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What is Mycosis Fungoides?

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  • Written By: Debra Durkee
  • Edited By: C. Wilborn
  • Last Modified Date: 01 November 2016
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Mycosis fungoides is a type of lymphoma that effects the skin in a form of cancer called cutaneous T-cell lymphoma (CTCL). In this condition, white blood cells called lymphocytes begin to attack the skin; it often manifests first as a simple red rash. Difficult to cure, a diagnosis of mycosis fungoides usually results in palliative care and perhaps years of living with the disease. CTCL is a rare type of cancer that afflicts between 5 and 10 people in every million, and it is not hereditary or infectious.

In a healthy body, bone marrow makes immature blood stem cells that develop into myeloid stem cells or lymphoid stem cells. Lymphoid stem cells become lymphoblasts before specializing into one of the types of lymphocytes. These lymphocytes make the antibodies that the immune system requires to fight off infections. In mycosis fungoides, these white blood cells become cancerous and malignant. They attack both the skin and the blood that is circulating through the body.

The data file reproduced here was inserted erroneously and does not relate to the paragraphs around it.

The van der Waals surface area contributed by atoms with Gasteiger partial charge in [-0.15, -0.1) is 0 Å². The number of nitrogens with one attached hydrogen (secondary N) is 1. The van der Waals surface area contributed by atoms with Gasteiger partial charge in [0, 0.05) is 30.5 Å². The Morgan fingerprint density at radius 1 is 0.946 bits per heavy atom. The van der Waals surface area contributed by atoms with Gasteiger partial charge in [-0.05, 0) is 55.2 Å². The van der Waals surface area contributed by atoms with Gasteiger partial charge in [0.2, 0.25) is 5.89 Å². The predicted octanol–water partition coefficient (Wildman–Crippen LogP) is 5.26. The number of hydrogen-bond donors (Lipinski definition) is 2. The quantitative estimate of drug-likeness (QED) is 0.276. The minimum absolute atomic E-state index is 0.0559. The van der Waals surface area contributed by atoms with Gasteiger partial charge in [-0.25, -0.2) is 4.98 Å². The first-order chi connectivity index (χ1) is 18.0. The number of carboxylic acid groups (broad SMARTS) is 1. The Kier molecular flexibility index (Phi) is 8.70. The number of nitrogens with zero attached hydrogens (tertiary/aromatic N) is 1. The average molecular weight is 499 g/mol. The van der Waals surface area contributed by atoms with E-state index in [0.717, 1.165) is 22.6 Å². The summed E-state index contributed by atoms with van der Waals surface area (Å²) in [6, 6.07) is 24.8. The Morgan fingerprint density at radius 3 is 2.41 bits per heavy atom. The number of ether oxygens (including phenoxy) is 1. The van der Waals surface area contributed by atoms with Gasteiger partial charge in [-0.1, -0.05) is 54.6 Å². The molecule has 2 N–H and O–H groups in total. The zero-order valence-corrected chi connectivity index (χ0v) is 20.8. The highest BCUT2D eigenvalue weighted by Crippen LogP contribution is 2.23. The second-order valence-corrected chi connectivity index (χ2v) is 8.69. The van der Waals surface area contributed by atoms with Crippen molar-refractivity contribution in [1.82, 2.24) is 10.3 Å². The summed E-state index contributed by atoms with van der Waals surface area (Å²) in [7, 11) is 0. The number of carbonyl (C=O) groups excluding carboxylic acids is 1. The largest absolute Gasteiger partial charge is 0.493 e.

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There are several stages that mycosis fungoides can pass through, and any or all of them can manifest themselves. The premycotic phase is often not diagnosed as mycosis fungoides, as it manifests as a scaly red rash on parts of the body typically covered by clothes. In the patch phase, the rash becomes reddish patches that can resemble eczema, while the rash becomes thickened and redder in the plaque phase. In the tumor stage, usually the last to develop, tumors form on the skin. These tumors can become ulcerous, and the sores may become infected.

An advanced form of mycosis fungoides is known as Sezary Syndrome, which affects the skin over the entire body. When an individual is diagnosed with mycosis fungoides, it does not mean that the condition will progress into Sezary Syndrome. The red patches characteristic of the different stages can often be found at the same time, and can include the ulcerous tumors.

Diagnosis often begins with a trip to the dermatologist for a closer examination of the red patches that are usually the first signs that there is anything wrong. While it is easy to misdiagnose the condition as eczema or psoriasis, blood tests and the taking of skin samples or biopsies will point to the right diagnosis. Once diagnosed, topical treatments such as lotions and creams can be used to ease the discomfort of the itching and redness, while different types of light therapy can be effective in slowing the growth of the cancer cells.

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